In the bar, La Sape, a movement of Congolese dandies – well-dressed men who appropriated and transformed European formal clothing – was decisive in determining the style. Both the Société des Ambianceurs et des Personnes Élégantes (Sape) and African record labels have strong roots in the neighbourhoods around the Gare du Nord. Thus, the interior is also inspired by African music from the 1960s-1980s. Old album covers and and art revolving around the Sape movement are on display. In keeping with this, the bar is masculine and elegant, embellished with patterned fabrics reminiscent of the sapeurs’ suits and clothing.
As the bar focuses on the male world, the restaurant is a tribute to women from a wide range of cultures. The colours in this area are softer and the art in this space features more feminine themes. Cozy lounge chairs upholstered with velvet in pastel tones, pink marble and copper paired with oak parquet flooring and vintage kilims with floral motifs – in this exquisite ambiance the famous French „Savoir-Vivre“ is interpreted in an entirely new and informal way.
The signage concept pays tribute to local street art, which is very present in Paris, especially in the adjacent neighbourhood. The room numbers are a nod to “Invader”, a Parisian street art artist, known for mounting space invaders in the form of mosaic tiles on buildings all over the world. For those with an eye for detail, they can be discovered throughout the streets of Paris.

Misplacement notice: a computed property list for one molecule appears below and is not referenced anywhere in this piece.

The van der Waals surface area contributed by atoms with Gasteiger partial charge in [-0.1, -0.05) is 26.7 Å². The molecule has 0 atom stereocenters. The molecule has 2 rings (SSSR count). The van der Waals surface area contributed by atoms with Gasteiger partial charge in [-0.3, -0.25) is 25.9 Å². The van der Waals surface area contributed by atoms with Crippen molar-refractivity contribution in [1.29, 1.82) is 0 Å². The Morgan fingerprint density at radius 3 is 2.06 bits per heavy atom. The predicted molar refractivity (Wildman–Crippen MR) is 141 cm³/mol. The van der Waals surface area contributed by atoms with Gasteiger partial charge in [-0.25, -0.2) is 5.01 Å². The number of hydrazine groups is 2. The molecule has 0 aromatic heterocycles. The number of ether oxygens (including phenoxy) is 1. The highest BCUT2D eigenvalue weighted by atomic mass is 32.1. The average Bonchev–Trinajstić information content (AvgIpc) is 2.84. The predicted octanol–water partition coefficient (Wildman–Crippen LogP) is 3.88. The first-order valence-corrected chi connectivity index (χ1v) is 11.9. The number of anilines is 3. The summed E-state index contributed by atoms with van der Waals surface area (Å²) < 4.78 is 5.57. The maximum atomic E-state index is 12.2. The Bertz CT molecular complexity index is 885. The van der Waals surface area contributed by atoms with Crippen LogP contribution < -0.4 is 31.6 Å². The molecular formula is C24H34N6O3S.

The public spaces like the reception and the coffee-to-go shop, both located on the ground floor, are designed in the style of a large kiosk with newspapers, postcards, sweets, and all sorts of knick-knacks on offer. This is another playful way in which the buzzing atmosphere of the train station and the busy streets of the neighbourhood is reflected in the hotel.
In summary, with its original concept, its layered history, and its modern renovation, Terminus Nord’s multifaceted nature not only reflects the 10th arrondissement, but also the city of Paris as a whole.
The Success: Bonjour Paris!
The stretch around the Gare du Nord is very popular as a hotel location and is also highly favoured by guests around the world. The property itself is not at all „ready-made/off the rack“, nor is the 25hours Hotel Terminus Nord what you would usually expect from a standard hotel. It is a central gathering place and brings a fresh wind to the whole area. With its latest coup, the first hotel outside of German-speaking locations, the 25hours Group’s success confirms the appeal of their original, creative approach to hospitality design. To use Audrey Hepburn’s words: „Paris is always a good idea.“
DREIMETA GmbH & Co. KG / Ernst-Reuter-Platz 10 / 86150 Augsburg / T +49 821 455 795-0 / F +49 821 508 325 8 / www.dreimeta.com